I am trying to backup files at the moment, but I keep getting errors (‘permission denied’ normally) for jpegs and personal files. Is there some way I can change the permissions for the whole /home/user folder to ‘everyone’ to make this process easier? Would that cause problems later on?

Also, do you know where Linpus stores the Thunderbird files, as I can’t see them in [edit]/home/user?

I take it you are using the nautilus file manager in Ubuntu to move the files ?

If so… just start nautilus with root permissions, that way you’ll be able to move anything anywhere:

gksudo nautilus

you can change ownership once you replace them if necessary.

YES, I do think it was the sudo su… using sudo su rather than sudo -s will still leave your home folder as /home/user … so if anything gets changed in there it will now have root as the owner:group. (so you can see how the system might get confused, it will attempt to change the owner:group to root, but using the “user” credentials)

99 times out of 100 you’ll get away with this… changing password with sudo su is obviously the 1% :wink:

Not to mention the fact that you could easilly mess up permissions as you are using 2 sets of credentials… sudo uses your “user” password, but su should use the root password, so sudo su is somewhat twisting the rules, if you see what I mean.

If you read up on what .ICEauthority is, you’ll understand how the system became confused… really for changing passwords you want to su to root or sudo -s … so if changes are made to .ICEauthority, they’ll be made to the copy at /root/.ICEauthority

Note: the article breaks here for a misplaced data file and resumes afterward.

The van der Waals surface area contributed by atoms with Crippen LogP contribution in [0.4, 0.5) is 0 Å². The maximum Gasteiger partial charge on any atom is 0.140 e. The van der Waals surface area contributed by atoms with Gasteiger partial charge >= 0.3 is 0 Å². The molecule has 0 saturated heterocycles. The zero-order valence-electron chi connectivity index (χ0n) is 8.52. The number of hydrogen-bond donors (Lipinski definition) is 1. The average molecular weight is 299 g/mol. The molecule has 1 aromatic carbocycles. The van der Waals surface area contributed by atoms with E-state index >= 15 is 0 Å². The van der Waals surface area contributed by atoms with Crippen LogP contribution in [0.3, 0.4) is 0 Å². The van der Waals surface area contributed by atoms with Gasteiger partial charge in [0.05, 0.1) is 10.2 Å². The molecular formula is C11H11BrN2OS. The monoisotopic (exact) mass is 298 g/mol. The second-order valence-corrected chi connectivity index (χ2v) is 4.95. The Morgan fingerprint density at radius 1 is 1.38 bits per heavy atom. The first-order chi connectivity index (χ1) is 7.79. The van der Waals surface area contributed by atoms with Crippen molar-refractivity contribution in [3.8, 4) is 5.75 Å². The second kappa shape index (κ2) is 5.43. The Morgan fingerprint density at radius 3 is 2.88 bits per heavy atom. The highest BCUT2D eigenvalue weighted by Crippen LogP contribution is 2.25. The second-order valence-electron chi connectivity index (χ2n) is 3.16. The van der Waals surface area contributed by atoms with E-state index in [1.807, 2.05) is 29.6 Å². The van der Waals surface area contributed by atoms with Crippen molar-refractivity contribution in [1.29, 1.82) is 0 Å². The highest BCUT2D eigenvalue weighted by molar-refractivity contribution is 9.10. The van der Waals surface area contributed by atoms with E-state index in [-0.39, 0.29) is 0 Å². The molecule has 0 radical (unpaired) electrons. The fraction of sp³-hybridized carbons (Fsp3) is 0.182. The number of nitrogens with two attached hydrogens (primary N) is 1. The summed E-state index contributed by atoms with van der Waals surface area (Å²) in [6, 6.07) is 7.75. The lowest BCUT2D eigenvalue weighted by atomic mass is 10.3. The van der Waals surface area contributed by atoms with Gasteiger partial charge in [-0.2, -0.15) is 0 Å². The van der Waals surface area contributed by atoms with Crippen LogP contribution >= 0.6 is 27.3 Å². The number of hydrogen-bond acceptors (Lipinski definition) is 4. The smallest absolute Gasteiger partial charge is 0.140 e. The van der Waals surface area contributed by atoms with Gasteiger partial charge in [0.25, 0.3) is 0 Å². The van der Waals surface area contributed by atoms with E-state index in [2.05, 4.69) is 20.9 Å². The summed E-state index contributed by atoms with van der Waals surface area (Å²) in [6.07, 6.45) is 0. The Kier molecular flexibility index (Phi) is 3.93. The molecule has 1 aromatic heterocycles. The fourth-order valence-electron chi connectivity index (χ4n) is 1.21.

Ideally you would use su … and the Linpus Lite default root password of 111111 … but if not, (in most cases) I would think sudo -s would be a better option.

Or even just:
sudo passwd <user_whos_password_you_want_to_change>

NOT a good idea to change the root password in this maner on an Ubuntu/Mint system … on Ubuntu or Mint system the root account is disabled by defualt … changing its password will enable it, and may lead to permission issues.

I had read after somwhere else that the default password was 111111, but I had already done damage. I have made a mental note about the way sudo and su works and will be MUCH more careful in the future when I am managing files.

Yes, it is nautilus, I know that because it looks the same when I open it with the command you just gave me and it has worked a charm in allowing me to copy files, thanks :slight_smile:

Should Thunderbird store the mail fodlers/address book in /home/user, as I’m not seeing it. Mozilla say it should be in ~/.thunderbird/xxxxxx.default am I right in saying that ~ is home?

Thanks again

Yes… in nautilus go to your home directory and hit Ctrl+H to see the hidden files.

All files and directories that start with a “.” are hidden by default.

Another way would be to use the nautilus menus View>Show Hidden Files

If I remember correctly (but I could be wrong about Thunderbird), the Thunderbird and Firefox user and config files will be in /home/user/.mozilla directory.

(folder called .mozilla in your home folder)


Oh, and yes ~ = the current users home folder.